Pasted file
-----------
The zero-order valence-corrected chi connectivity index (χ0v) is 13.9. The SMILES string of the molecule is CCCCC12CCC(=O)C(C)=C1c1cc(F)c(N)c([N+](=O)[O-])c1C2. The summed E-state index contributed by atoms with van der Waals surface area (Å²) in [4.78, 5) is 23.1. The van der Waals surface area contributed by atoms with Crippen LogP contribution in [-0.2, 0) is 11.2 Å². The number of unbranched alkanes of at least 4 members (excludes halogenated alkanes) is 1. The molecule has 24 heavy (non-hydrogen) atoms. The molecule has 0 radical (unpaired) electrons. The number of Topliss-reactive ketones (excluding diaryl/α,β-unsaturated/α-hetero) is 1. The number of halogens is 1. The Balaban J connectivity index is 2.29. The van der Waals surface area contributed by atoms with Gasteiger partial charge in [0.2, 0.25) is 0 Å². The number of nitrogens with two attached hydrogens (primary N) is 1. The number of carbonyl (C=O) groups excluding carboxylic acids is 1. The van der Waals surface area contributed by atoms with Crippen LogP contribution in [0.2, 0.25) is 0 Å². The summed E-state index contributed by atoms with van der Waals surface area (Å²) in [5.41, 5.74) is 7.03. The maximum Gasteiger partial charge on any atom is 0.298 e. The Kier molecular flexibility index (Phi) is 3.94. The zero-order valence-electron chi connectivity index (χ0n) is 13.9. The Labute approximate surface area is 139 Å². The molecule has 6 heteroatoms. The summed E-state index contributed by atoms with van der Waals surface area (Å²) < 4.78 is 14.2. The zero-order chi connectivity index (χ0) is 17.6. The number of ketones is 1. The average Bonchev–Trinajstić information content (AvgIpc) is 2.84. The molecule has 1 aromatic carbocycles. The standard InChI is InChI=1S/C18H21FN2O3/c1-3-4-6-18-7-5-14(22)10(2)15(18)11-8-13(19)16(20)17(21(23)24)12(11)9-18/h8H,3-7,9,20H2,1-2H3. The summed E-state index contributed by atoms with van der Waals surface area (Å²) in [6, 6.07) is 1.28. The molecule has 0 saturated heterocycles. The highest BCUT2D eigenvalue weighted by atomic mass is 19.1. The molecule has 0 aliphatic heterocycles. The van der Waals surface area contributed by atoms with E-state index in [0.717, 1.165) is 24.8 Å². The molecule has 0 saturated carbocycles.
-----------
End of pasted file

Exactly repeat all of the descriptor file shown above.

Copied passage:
The zero-order valence-corrected chi connectivity index (χ0v) is 13.9. The SMILES string of the molecule is CCCCC12CCC(=O)C(C)=C1c1cc(F)c(N)c([N+](=O)[O-])c1C2. The summed E-state index contributed by atoms with van der Waals surface area (Å²) in [4.78, 5) is 23.1. The van der Waals surface area contributed by atoms with Crippen LogP contribution in [-0.2, 0) is 11.2 Å². The number of unbranched alkanes of at least 4 members (excludes halogenated alkanes) is 1. The molecule has 24 heavy (non-hydrogen) atoms. The molecule has 0 radical (unpaired) electrons. The number of Topliss-reactive ketones (excluding diaryl/α,β-unsaturated/α-hetero) is 1. The number of halogens is 1. The Balaban J connectivity index is 2.29. The van der Waals surface area contributed by atoms with Gasteiger partial charge in [0.2, 0.25) is 0 Å². The number of nitrogens with two attached hydrogens (primary N) is 1. The number of carbonyl (C=O) groups excluding carboxylic acids is 1. The van der Waals surface area contributed by atoms with Crippen LogP contribution in [0.2, 0.25) is 0 Å². The summed E-state index contributed by atoms with van der Waals surface area (Å²) in [5.41, 5.74) is 7.03. The maximum Gasteiger partial charge on any atom is 0.298 e. The Kier molecular flexibility index (Phi) is 3.94. The zero-order valence-electron chi connectivity index (χ0n) is 13.9. The Labute approximate surface area is 139 Å². The molecule has 6 heteroatoms. The summed E-state index contributed by atoms with van der Waals surface area (Å²) < 4.78 is 14.2. The zero-order chi connectivity index (χ0) is 17.6. The number of ketones is 1. The average Bonchev–Trinajstić information content (AvgIpc) is 2.84. The molecule has 1 aromatic carbocycles. The standard InChI is InChI=1S/C18H21FN2O3/c1-3-4-6-18-7-5-14(22)10(2)15(18)11-8-13(19)16(20)17(21(23)24)12(11)9-18/h8H,3-7,9,20H2,1-2H3. The summed E-state index contributed by atoms with van der Waals surface area (Å²) in [6, 6.07) is 1.28. The molecule has 0 saturated heterocycles. The highest BCUT2D eigenvalue weighted by atomic mass is 19.1. The molecule has 0 aliphatic heterocycles. The van der Waals surface area contributed by atoms with E-state index in [0.717, 1.165) is 24.8 Å². The molecule has 0 saturated carbocycles.